2019: 17,861,030 
Number of People Experiencing Domestic Abuse Each Year:
2019-2020: 26.7% of women reported having experienced physical and/or sexual violence from an intimate partner. 
No research on male victims or other gender identities.
Cost of Domestic Abuse to the Economy Each Year:
2010: USD $474 million, amounting to roughly 2.27% of GDP. 
Estimated % Change due to COVID-19:
Current law and policy:
There is no specific legislation addressing domestic abuse in Zambia. Consequently, victims can only rely on existing criminal codes.
The National Centre of Domestic Violence described domestic abuse services in Zambia as being “significantly underfunded”.
An annual survey by the Victim Support Unit of the Zambia Police Service revealed that in 2015, the country recorded 18,088 cases of gender-based violence, in 2016, it recorded 18,540 such cases and in the first quarter of 2017, it recorded 16,090 cases.
Women’s ownership of land, access to education, credit and other assets have led to the creation of a significant inequality between genders in Zambia and serves to prevent women and girls from having control over their own lives.
The Ministry of Gender has been coordinating a joint, multisectoral programme on gender-based violence between the government and the UN. It involves enhancing victims’ access to health services, legal services and social protection systems.
In 2014, about 17% of Zambian girls aged 15-19 were reported to be married, compared to only 1% of boys of the same age group. The Zambia Sexual Behaviour Study from 2005 showed that 15.1% of female respondents had experienced forced sex, with 17.7% of urban female respondents having been subjected to sexual violence.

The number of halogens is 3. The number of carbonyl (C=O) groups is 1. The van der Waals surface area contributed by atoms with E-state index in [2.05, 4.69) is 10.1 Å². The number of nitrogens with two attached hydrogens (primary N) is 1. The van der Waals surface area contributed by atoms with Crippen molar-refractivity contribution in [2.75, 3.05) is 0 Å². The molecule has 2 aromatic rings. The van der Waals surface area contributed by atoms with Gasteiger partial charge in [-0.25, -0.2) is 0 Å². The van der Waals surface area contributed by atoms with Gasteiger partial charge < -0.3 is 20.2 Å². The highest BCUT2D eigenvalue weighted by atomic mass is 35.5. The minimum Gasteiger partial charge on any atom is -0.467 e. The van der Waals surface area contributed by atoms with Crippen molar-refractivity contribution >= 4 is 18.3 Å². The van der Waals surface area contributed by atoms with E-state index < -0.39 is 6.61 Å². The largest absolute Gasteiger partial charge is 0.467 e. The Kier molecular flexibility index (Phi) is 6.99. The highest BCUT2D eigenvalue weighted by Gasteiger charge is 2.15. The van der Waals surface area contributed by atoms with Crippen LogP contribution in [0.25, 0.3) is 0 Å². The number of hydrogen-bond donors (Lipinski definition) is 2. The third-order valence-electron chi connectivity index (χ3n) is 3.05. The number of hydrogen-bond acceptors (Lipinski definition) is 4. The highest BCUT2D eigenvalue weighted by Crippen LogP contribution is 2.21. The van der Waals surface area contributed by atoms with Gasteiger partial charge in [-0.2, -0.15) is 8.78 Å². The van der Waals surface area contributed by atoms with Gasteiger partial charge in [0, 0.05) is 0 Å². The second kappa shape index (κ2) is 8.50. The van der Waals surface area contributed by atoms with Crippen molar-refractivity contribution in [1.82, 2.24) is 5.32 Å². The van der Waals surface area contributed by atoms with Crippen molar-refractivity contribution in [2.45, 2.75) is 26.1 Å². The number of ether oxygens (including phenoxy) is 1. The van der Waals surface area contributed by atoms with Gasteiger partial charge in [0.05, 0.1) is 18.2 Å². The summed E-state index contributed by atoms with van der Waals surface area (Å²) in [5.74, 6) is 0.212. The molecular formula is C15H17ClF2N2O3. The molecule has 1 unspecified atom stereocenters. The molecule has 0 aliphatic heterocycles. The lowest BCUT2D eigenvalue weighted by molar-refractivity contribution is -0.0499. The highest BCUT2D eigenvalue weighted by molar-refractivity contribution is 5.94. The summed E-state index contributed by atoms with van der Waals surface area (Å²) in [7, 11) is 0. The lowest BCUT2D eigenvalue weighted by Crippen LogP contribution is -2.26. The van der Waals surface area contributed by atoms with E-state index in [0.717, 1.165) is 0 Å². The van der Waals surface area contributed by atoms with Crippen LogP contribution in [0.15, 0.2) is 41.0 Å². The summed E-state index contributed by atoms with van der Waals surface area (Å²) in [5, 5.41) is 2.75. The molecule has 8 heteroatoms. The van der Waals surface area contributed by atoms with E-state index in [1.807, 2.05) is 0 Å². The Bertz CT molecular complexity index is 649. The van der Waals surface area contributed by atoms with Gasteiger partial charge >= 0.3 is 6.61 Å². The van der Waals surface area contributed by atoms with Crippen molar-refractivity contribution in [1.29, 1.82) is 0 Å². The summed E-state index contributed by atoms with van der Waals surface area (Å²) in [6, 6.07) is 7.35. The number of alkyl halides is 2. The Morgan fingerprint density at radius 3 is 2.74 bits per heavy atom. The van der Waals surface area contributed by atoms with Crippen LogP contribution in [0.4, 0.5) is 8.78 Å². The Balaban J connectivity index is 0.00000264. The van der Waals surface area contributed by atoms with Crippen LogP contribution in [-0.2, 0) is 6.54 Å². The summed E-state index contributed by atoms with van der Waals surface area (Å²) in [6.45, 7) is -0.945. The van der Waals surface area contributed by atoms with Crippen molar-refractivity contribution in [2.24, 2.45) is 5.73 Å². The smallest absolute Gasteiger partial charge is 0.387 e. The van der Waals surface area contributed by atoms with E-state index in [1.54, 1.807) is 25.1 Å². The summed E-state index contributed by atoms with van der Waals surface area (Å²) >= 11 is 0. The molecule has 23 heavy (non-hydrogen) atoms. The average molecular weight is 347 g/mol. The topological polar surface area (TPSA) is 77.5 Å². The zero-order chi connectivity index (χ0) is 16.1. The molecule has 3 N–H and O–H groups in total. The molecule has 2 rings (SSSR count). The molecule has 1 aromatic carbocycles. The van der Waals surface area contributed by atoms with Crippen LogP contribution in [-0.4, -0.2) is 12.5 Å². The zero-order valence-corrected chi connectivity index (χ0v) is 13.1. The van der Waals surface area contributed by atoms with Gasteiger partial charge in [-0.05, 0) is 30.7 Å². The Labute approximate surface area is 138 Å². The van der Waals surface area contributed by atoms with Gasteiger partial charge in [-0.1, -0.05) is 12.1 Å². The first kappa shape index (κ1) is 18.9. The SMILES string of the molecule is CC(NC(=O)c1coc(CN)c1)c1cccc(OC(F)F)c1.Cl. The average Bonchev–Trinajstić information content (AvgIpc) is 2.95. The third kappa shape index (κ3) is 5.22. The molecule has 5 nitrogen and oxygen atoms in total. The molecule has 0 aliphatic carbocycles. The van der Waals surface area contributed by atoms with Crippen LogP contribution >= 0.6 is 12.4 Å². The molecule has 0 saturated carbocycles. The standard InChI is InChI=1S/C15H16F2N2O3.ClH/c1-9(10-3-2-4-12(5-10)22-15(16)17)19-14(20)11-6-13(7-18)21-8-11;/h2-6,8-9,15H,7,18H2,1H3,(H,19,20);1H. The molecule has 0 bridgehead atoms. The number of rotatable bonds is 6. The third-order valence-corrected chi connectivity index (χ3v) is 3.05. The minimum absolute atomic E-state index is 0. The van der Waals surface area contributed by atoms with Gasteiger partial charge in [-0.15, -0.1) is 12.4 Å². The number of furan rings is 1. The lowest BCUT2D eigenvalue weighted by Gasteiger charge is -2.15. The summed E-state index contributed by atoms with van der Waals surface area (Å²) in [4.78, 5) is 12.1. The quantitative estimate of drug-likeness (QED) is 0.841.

In 2017, Zambia joined the world in observing ‘16 Days of Activism against Gender-Based Violence’ with the theme of “Leave No One Behind: End Violence Against Women and Girls”, which reflected the core principles of the 2030 Agenda for Sustainable Development.
The Non-Governmental Organisation Coordinating Council, the focal point for women’s issues in Zambia, represents an umbrella organisation that coordinates the activities of its member NGOs, faith-based organisations and community-based organisations. Since 1985, it has advocated for the operation and scaling up of the fast-track courts. Another NGO, Women for Change, has been implementing a village-led initiative dubbed ‘One Stop Centre’, whereby community members are trained in handling gender-based violence cases and collaborating with the police. Zambia is also trying to promote male involvement in the eradication of gender-based violence through its Men and Boys Network.